Under the Wire
August 5, 2020
Years ago, a wonderfully cranky old lady, Clara Petter, became famous for asking the question, “Where’s the Beef?” After years of well-known TV and movie stars proclaiming the virtues of my favorite main course, “Where’s the Beef” still ranks high in our memories.
With all due respect to Clara and admittedly also without her permission if she is still with us, I am going to plagiarize her with a new, more relevant question, “Where’s the Toilet Paper?” I must admit, after writing “Under The Wire” for nearly 35 years, cranking out over 1,600 columns, I have never included the words “toilet paper” in one, let alone have it be the entire subject of a column.
As the horrible Covid-19 pandemic rages on, one subject has claimed national prominence, TP not cans of Denny Moore Beef Stew, sacks of pinto beans or my mainstay for existence, ketchup. The world now is occupied with the pursuit of, not happiness, but toilet paper. Add to this phenomenon the outburst of binge shopping or hoarding as some call it.
I am constantly amazed as life rolls along, how old ideas and customs keep popping up as new concepts.
Years ago, when most in agriculture lived far from towns on homesteads or remote ranches, a trip to town was rare and a pretty big undertaking. Weeks of planning went into assembling a list of food and necessities that would last several months in some instances. Enter the first recorded hoarding activities. Then, however, it was called stocking up. The list was obviously different with no frozen veggies or TV dinners. Absent also were packages of cookies, potato chips and instant anything, replaced by baking soda, lard and big bags of beans, flour, the flour sacks later to become a dress for the lady of the house plus anything else the farm or ranch didn’t grow themselves. Talk about binge shopping. Even in my later entry into the activity as a small boy, we made the trip in the pickup and hoped we could get it all on it.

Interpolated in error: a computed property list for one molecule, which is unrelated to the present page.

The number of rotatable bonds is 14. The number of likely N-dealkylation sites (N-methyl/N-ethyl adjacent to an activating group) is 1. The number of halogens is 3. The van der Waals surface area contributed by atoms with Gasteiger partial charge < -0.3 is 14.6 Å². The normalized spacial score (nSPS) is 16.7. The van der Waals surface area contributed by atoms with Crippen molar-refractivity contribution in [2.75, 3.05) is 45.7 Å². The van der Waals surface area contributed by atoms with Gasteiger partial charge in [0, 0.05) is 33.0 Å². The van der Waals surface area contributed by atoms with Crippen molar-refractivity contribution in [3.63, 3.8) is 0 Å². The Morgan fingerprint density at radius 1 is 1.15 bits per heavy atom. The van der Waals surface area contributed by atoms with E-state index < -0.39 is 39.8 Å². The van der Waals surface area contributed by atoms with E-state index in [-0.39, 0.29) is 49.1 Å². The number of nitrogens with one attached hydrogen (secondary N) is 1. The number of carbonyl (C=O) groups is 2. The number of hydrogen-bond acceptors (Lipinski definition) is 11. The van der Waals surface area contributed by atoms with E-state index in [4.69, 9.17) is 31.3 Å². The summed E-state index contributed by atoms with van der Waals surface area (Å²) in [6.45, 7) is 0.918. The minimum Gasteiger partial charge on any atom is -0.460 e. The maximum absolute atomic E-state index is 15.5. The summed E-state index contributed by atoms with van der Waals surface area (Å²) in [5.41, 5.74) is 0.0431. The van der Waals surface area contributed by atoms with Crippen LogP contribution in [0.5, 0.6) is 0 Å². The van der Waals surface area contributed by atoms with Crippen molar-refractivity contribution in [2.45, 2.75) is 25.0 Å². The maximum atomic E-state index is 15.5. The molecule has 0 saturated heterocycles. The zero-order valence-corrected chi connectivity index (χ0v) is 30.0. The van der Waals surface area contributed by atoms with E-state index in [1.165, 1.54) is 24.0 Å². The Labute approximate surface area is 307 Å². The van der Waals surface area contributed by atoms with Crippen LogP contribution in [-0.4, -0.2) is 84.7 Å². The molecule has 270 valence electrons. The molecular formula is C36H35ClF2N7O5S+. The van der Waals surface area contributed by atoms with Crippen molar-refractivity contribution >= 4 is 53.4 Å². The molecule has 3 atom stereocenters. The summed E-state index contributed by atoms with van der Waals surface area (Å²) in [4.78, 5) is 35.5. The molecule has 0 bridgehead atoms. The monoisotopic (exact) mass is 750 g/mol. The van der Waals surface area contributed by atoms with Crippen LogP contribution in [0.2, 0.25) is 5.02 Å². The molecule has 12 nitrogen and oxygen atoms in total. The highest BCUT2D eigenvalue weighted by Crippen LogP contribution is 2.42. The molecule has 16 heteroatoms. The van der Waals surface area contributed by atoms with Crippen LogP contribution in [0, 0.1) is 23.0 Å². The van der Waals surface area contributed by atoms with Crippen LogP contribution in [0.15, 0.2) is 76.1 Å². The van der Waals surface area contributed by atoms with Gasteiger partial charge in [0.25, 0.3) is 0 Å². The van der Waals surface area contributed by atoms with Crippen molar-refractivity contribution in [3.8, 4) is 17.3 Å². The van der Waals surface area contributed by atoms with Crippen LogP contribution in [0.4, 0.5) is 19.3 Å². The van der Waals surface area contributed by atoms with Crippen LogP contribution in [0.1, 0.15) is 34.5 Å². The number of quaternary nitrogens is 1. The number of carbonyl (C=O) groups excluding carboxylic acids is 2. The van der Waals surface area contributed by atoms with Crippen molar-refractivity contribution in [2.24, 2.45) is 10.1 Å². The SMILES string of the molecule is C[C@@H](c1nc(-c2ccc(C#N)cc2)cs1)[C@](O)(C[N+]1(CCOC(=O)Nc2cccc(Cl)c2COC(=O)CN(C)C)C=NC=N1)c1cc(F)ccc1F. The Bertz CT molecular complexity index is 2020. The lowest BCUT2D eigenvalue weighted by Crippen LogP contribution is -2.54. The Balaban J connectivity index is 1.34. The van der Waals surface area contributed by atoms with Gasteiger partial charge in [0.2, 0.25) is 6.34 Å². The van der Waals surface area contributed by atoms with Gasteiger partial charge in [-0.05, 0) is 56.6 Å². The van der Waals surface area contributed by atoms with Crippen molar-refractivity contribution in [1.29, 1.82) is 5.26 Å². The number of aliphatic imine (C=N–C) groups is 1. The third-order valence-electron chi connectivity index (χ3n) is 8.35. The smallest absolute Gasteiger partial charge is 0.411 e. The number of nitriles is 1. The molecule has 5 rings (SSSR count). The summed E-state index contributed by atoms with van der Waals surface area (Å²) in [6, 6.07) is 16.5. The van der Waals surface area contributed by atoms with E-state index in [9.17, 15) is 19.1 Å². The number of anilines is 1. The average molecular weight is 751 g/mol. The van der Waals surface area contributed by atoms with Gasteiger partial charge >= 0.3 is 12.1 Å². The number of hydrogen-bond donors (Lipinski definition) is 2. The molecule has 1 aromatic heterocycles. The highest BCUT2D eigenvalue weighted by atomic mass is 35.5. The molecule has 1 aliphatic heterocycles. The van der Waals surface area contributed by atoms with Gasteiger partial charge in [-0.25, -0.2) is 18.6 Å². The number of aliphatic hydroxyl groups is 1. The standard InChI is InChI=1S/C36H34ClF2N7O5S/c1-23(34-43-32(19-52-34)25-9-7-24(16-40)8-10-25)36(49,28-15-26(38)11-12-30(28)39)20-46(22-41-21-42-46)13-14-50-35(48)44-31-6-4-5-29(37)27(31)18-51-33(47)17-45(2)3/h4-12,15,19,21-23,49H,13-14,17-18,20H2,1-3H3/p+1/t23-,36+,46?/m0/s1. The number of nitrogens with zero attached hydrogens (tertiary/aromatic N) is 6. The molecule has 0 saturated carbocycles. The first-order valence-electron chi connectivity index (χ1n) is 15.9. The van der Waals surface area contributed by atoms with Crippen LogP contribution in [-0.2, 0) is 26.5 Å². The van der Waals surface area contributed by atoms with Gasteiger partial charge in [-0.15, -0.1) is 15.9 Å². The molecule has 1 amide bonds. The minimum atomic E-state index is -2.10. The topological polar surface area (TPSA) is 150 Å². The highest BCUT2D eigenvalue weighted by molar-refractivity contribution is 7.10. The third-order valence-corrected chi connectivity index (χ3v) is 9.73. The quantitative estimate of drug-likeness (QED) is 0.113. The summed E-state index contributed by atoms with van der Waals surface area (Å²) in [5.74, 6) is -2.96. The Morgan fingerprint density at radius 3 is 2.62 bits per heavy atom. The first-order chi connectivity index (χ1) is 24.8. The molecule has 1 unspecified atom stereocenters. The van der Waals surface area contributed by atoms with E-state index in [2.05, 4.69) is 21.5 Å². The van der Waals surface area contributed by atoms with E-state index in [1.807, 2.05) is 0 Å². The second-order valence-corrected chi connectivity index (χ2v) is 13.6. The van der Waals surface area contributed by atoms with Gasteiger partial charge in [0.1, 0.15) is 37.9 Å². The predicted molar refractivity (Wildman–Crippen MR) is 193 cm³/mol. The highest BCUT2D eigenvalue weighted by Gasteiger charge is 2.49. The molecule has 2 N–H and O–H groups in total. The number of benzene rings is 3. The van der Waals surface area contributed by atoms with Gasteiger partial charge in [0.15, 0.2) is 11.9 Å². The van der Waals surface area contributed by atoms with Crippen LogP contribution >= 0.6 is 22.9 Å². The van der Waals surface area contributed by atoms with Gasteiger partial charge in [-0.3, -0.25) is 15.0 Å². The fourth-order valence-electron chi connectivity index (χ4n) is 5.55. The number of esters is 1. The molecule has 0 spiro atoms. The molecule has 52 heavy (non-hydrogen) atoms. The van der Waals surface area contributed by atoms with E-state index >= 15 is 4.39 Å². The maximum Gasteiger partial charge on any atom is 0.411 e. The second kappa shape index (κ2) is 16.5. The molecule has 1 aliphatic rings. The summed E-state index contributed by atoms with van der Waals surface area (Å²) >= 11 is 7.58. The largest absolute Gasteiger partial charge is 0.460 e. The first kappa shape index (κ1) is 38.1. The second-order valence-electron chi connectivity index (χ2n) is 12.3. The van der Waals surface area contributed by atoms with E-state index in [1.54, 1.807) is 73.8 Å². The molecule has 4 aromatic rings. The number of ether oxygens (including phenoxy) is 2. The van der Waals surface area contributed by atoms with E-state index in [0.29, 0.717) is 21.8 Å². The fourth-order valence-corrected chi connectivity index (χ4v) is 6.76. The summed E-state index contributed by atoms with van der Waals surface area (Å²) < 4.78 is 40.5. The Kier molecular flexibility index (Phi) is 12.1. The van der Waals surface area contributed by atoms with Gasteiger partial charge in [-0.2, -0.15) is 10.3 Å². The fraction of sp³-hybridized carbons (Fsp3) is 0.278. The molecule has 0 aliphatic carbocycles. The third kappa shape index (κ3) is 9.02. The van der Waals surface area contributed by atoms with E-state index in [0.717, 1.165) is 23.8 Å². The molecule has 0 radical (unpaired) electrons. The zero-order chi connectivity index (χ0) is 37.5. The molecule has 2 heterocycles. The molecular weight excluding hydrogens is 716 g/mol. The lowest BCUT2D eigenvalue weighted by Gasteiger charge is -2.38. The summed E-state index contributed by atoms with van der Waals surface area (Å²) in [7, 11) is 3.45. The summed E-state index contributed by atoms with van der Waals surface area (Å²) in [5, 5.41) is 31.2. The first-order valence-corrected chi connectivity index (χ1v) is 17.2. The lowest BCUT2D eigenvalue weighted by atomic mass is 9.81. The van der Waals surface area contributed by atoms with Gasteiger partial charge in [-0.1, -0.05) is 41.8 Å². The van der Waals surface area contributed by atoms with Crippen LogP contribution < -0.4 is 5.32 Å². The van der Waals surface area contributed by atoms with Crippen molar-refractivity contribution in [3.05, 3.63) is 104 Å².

Since the Chinese are credited with the invention of paper, it would follow they also invented toilet paper. Nobody cared, though, because most farms in those early days grew corn and its byproduct corn cobs.
I am happy to report I missed that part of history. Very happy. Over the years, I had occasion to handle corn cobs in the course of feeding my grandfather’s pigs and a few cattle on a whole grain ration. Without going into details, just let me say, I am happy the Chinese invented paper. If nothing else when it began appearing as mail order catalogs, it served a dual-purpose role for many a rural family.
Come to think of it, we never threw away a Sears catalog. Guess we were hoarding even then.